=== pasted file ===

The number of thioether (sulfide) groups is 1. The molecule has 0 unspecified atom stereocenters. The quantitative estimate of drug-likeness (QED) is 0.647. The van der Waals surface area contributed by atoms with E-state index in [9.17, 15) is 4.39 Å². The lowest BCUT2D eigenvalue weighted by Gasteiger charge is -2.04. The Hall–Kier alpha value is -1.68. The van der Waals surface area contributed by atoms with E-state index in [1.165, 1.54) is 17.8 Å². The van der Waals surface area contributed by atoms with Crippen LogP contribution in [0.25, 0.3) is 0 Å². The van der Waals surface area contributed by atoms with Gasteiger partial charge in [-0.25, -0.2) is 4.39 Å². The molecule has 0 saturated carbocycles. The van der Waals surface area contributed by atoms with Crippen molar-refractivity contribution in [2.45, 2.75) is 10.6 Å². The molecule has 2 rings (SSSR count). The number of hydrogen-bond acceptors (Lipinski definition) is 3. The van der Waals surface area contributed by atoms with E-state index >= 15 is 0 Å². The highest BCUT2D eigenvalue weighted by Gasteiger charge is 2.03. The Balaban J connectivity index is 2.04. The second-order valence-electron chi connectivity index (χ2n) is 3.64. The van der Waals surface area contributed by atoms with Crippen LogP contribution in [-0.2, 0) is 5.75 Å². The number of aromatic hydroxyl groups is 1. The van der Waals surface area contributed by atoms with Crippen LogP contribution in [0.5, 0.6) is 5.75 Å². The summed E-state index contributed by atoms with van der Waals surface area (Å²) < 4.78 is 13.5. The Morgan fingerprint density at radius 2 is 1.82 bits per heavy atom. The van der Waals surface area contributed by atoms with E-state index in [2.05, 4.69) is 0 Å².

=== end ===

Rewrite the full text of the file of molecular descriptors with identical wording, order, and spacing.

The number of thioether (sulfide) groups is 1. The molecule has 0 unspecified atom stereocenters. The quantitative estimate of drug-likeness (QED) is 0.647. The van der Waals surface area contributed by atoms with E-state index in [9.17, 15) is 4.39 Å². The lowest BCUT2D eigenvalue weighted by Gasteiger charge is -2.04. The Hall–Kier alpha value is -1.68. The van der Waals surface area contributed by atoms with E-state index in [1.165, 1.54) is 17.8 Å². The van der Waals surface area contributed by atoms with Crippen LogP contribution in [0.25, 0.3) is 0 Å². The van der Waals surface area contributed by atoms with Gasteiger partial charge in [-0.25, -0.2) is 4.39 Å². The molecule has 0 saturated carbocycles. The van der Waals surface area contributed by atoms with Crippen molar-refractivity contribution in [2.45, 2.75) is 10.6 Å². The molecule has 2 rings (SSSR count). The number of hydrogen-bond acceptors (Lipinski definition) is 3. The van der Waals surface area contributed by atoms with E-state index >= 15 is 0 Å². The highest BCUT2D eigenvalue weighted by Gasteiger charge is 2.03. The Balaban J connectivity index is 2.04. The second-order valence-electron chi connectivity index (χ2n) is 3.64. The van der Waals surface area contributed by atoms with Crippen LogP contribution in [-0.2, 0) is 5.75 Å². The number of aromatic hydroxyl groups is 1. The van der Waals surface area contributed by atoms with Crippen LogP contribution in [0.5, 0.6) is 5.75 Å². The summed E-state index contributed by atoms with van der Waals surface area (Å²) < 4.78 is 13.5. The Morgan fingerprint density at radius 2 is 1.82 bits per heavy atom. The van der Waals surface area contributed by atoms with E-state index in [2.05, 4.69) is 0 Å².